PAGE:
An inspector calls is a morality play that challenges the ideas of an upper class Edwardian audience,preistley achieves this both through the attitudes of the play but also through his implementation of personal morals. Sheila is initially presented as the stereotypical Edwardian daughter but soon freely presents her emotions, without the need for approval from her parents. Sheila is first presented as the stereotypical daughter who conforms to the wishes of her parents, “you’re squiffy” shows Sheila being very respectful in the way she speaks, but in this still presenting her emotions without upsetting her parents.
t would be expected of Sheila to be very well spoken, “yes, go on, mummy” uses formal address terms showing Sheila’s acceptance of the fact that she must be respectful. by reading further we see that even though Sheila is initially respectful she in fact has very strong beliefs in what is right and wrong. preistley may have been attempting to show that despite the perfect image the upper class present there are in fact major flaws.
Mr birling later voices his happiness at the fact he will gain great wealth from his daughters marriage, despite the fact that marriages at that time were for wealth rather than love Sheila still resents the fact that he shows no interest in her feelings, whereas a modern father would always put his daughter’s happiness first without fail. “For lower costs and higher prices” makes clear Mr birling’s intentions clear. “Neither do I. All wrong” shows Sheila’s continuous presentation of respect for her parents, no matter what she really feels.
Priestley continues to show the facade that the upper class present, as well as the lack of love shown in Edwardian families where as far as a parent is concerned money is the most important thing in their life. Sheila is later presented with a ring to cement her engagement “is it the one you wanted me to have? ”, The use of the personal pronoun ‘you’ shows Gerald’s control in the relationship and the expectation of Sheila to follow what Gerald thinks is best, presenting the patriarchal society during the Edwardian period. Despite Gerald’s control over his fiance Sheila seems more interested in the ring.
Preistley may have been attempting to present the shallowness of the upper class society. After questioning has started by the inspector we start to see a change in Sheila’s attitudes towards the rest of her family. “Did you, dad” shows continued respect whilst still allowing Sheila to escape from the expectations she has to conform to, this is made easier due to the fact that Sheila has the inspector with her as the voice of the lower classes. Priestley is attempting to show that the lower classes are not given a voice so need the upper class to offer some level of protection.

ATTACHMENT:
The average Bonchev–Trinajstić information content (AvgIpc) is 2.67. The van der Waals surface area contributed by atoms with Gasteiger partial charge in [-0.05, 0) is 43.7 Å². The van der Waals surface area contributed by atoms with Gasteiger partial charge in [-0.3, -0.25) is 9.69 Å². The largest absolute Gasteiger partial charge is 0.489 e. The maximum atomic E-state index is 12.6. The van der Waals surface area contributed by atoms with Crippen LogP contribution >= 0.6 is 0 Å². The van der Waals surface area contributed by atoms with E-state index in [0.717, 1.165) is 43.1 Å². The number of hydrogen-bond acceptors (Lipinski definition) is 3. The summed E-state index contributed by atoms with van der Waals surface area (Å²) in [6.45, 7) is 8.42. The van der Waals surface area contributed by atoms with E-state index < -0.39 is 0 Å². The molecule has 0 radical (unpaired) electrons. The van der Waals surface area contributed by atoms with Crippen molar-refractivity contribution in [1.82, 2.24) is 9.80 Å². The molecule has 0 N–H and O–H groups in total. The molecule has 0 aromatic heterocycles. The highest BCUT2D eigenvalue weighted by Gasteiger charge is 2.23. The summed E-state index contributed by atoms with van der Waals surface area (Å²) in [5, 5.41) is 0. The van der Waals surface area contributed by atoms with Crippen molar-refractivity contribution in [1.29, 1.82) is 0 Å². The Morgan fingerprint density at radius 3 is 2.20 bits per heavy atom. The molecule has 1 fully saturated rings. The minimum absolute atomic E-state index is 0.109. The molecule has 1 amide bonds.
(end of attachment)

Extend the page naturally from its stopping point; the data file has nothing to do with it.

This progresses to a more obvious display of emotion “I think it was a mean thing to do” this openly criticizes her father, something which would have been heavily unexpected and seriously punished ,with the inspectors presence Sheila can present the change of attitudes of the younger generations. Priestley was attempting to show that the change in attitudes of the upper class will not be instant; the younger generation will be the catalyst for the change in attitudes towards the lower classes.
Before the inspector entered the birling household Sheila presented herself as the perfect fiance to Gerald, despite knowing something happened during the summer she is still very reserved in what she says. With the inspector acting as a defence she begins to take on the role of the inspector, questioning him about his knowledge of Eva smith. Priestley is showing that with the restrictions that upper class parents put in place their will never be a change in the morals of the younger generations.
Although Sheila’s relationship with her mother does not seem very strong, when Mrs Birling comes to be questioned Sheila becomes very protective “no mother-please! ” the personal pronoun mother suggests a deep bond between the mother and daughter even though they appear to be very separated, despite being a mother Mrs birling would not have spent much time with her daughter as a nanny would have cared for her. Preistley may have been suggesting that despite social expectations, upper class families can be close.
With Sheila’s return of the engagement ring we see a shift in her maturity “you and I aren’t the same” this shows the catalystic affect the younger generation are having on peoples morals and attitudes towards the lower class. Priestley is suggesting that a change needs to be made, but change cannot happen due to the actions of just one person. Sheila’s maturity continues to show as she becomes very remorseful due to her actions “I behaved badly too” shows her genuine regret for what she has caused, Priestley may have been attempting to suggest that the upper class should be taking more responsibility for their actions.
Cite this How Does Priestley Present the Change in Sheila
How Does Priestley Present the Change in Sheila. (2016, Oct 02). Retrieved from https://graduateway.com/how-does-priestley-present-the-change-in-sheila/